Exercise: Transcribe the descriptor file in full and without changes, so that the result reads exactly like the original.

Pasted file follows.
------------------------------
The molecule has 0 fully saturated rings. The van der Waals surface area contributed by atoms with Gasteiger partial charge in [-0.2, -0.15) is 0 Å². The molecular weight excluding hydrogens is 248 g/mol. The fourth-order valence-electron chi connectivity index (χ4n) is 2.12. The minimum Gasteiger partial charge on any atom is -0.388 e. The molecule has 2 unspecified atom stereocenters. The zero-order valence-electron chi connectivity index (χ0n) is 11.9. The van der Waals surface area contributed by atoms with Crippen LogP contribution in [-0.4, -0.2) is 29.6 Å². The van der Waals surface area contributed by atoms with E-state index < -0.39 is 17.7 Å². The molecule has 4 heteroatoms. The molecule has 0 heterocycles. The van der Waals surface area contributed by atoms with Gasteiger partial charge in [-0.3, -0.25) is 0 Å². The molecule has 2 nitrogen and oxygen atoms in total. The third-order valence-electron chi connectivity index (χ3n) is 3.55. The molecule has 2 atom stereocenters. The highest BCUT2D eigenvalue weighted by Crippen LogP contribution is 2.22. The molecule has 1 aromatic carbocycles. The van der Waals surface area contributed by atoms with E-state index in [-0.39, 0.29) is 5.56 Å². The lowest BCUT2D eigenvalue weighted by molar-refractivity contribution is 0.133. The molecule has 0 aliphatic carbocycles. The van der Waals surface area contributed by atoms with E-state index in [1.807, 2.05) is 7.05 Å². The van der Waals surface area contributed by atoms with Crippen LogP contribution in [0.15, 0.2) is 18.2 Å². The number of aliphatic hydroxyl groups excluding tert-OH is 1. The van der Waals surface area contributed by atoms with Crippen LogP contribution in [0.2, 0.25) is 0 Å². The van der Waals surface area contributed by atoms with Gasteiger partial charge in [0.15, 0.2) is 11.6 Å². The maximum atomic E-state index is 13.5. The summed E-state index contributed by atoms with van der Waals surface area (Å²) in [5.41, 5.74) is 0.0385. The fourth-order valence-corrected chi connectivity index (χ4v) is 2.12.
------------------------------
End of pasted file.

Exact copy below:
The molecule has 0 fully saturated rings. The van der Waals surface area contributed by atoms with Gasteiger partial charge in [-0.2, -0.15) is 0 Å². The molecular weight excluding hydrogens is 248 g/mol. The fourth-order valence-electron chi connectivity index (χ4n) is 2.12. The minimum Gasteiger partial charge on any atom is -0.388 e. The molecule has 2 unspecified atom stereocenters. The zero-order valence-electron chi connectivity index (χ0n) is 11.9. The van der Waals surface area contributed by atoms with Crippen LogP contribution in [-0.4, -0.2) is 29.6 Å². The van der Waals surface area contributed by atoms with E-state index < -0.39 is 17.7 Å². The molecule has 4 heteroatoms. The molecule has 0 heterocycles. The van der Waals surface area contributed by atoms with Gasteiger partial charge in [-0.3, -0.25) is 0 Å². The molecule has 2 nitrogen and oxygen atoms in total. The third-order valence-electron chi connectivity index (χ3n) is 3.55. The molecule has 2 atom stereocenters. The highest BCUT2D eigenvalue weighted by Crippen LogP contribution is 2.22. The molecule has 1 aromatic carbocycles. The van der Waals surface area contributed by atoms with E-state index in [-0.39, 0.29) is 5.56 Å². The lowest BCUT2D eigenvalue weighted by molar-refractivity contribution is 0.133. The molecule has 0 aliphatic carbocycles. The van der Waals surface area contributed by atoms with E-state index in [1.807, 2.05) is 7.05 Å². The van der Waals surface area contributed by atoms with Crippen LogP contribution in [0.15, 0.2) is 18.2 Å². The number of aliphatic hydroxyl groups excluding tert-OH is 1. The van der Waals surface area contributed by atoms with Crippen LogP contribution in [0.2, 0.25) is 0 Å². The van der Waals surface area contributed by atoms with Gasteiger partial charge in [0.15, 0.2) is 11.6 Å². The maximum atomic E-state index is 13.5. The summed E-state index contributed by atoms with van der Waals surface area (Å²) in [5.41, 5.74) is 0.0385. The fourth-order valence-corrected chi connectivity index (χ4v) is 2.12.